I'm P.C., and I have studied food and cooking around the world, mostly by eating, but also through serious study. Coursework at Le Cordon Bleu London and intensive courses in Morocco, Thailand and France have broadened my culinary skill and palate. But my kitchen of choice is at home, cooking like most people, experimenting with unique but practical ideas.

I live, mostly in my kitchen, in my hometown of Memphis, Tennessee.

Fresh Basil Aioli

Aioli is the creamy, garlicky mayonnaise of Provence, traditionally made in a mortar and pestle.  But the food processor makes this a quick, easy delight. Add a hit of fresh basil, and it is a fresh summer tomato’s best friend. Good on a simple sandwich or just spread on a thick slice.  It also makes an amazing dip for a beautifully colorful display of summer vegetables.

I know you will be tempted, but do not skip the step of blanching the basil. It brings out the flavor of the basil, and prevents it from turning black and unattractive when being chopped. I find it easiest to leave the leaves on a stem and simply dip it in the boiling water.  And the pot isn’t dirty, just rinse it out.  I use a mix of olive and canola oil, because I find that using olive oil alone masks the fresh basil flavor.

Fresh Basil Aioli

1 stem of basil, with at least six big leaves

1 small clove garlic

1 egg

1 Tablespoon fresh-squeezed lemon juice

1 teaspoon kosher salt

½ cup extra virgin olive oil

½ cup canola oil

Bring a small pot of water to a boil.  When it is at a nice rolling boil, dip the basil stem in and count to 20.  You’ll start to smell a nice wafting basil fragrance. Pull it out, then place on a paper towel and squeeze out the moisture. Pull off six large leaves and place in the bowl of a food processor.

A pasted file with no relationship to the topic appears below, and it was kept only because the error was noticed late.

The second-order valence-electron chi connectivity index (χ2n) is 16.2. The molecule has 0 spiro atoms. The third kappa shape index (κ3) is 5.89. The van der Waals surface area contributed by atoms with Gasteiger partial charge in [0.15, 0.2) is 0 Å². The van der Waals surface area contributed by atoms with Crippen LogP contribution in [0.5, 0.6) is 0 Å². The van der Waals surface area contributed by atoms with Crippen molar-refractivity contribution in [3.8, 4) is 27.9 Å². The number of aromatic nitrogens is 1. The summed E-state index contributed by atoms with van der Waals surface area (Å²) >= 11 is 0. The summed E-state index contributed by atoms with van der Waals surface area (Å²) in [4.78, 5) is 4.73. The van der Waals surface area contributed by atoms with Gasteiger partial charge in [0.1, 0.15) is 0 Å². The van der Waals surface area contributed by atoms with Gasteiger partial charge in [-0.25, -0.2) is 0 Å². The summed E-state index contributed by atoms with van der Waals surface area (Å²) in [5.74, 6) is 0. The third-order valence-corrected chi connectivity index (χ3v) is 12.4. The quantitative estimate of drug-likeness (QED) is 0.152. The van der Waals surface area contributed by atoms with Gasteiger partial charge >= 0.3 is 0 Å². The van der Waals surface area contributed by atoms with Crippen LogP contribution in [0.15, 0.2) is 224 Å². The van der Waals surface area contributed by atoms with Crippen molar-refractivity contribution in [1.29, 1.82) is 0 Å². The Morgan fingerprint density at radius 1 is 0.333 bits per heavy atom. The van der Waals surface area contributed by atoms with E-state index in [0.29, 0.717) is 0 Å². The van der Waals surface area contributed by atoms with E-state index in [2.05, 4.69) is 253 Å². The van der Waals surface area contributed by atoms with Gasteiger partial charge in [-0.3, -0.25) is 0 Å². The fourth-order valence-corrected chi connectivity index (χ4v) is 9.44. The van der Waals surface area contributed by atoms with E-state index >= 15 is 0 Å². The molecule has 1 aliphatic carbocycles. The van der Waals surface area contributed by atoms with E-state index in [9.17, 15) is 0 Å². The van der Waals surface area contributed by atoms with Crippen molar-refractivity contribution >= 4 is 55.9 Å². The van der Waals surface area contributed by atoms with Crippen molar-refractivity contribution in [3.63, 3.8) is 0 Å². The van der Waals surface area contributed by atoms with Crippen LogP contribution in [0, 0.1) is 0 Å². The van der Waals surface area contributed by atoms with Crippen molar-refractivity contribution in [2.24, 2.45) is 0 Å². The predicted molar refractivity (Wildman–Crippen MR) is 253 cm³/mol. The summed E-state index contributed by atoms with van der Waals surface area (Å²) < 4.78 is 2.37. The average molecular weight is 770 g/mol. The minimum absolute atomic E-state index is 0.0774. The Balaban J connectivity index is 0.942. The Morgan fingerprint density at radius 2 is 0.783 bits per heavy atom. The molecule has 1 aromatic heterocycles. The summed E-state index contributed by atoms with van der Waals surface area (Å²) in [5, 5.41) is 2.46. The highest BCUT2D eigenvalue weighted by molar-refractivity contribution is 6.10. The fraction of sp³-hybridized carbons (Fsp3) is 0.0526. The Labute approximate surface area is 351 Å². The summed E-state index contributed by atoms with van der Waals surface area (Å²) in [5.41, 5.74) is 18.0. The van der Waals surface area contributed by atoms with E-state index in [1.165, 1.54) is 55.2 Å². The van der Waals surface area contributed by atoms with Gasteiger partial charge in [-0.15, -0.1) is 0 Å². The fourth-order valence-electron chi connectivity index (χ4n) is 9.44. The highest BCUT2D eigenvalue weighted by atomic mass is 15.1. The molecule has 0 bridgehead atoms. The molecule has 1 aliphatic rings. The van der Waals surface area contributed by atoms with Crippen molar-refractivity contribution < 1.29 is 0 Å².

Put the garlic clove through a press, or very finely chop it with a sharp knife, pressing it to almost a paste.  Place it in the food processor with the basil, add the egg, lemon juice and salt.  Pulse until the basil is chopped and the mixture is creamy.  Turn the processor on and drizzle in the oils (measure them together in one measuring jug).  Process until the mixture is creamy, thick and emulsified.  You will actually hear the food processor change sounds from smooth blending to a wet slapping sound.

When the aioli is thick, scrape it into a container, cover it tightly and refrigerate for at least two hours to firm up and allow the flavors to meld.  The aioli will keep covered in the fridge for three days.

Makes 1 ¼ cups

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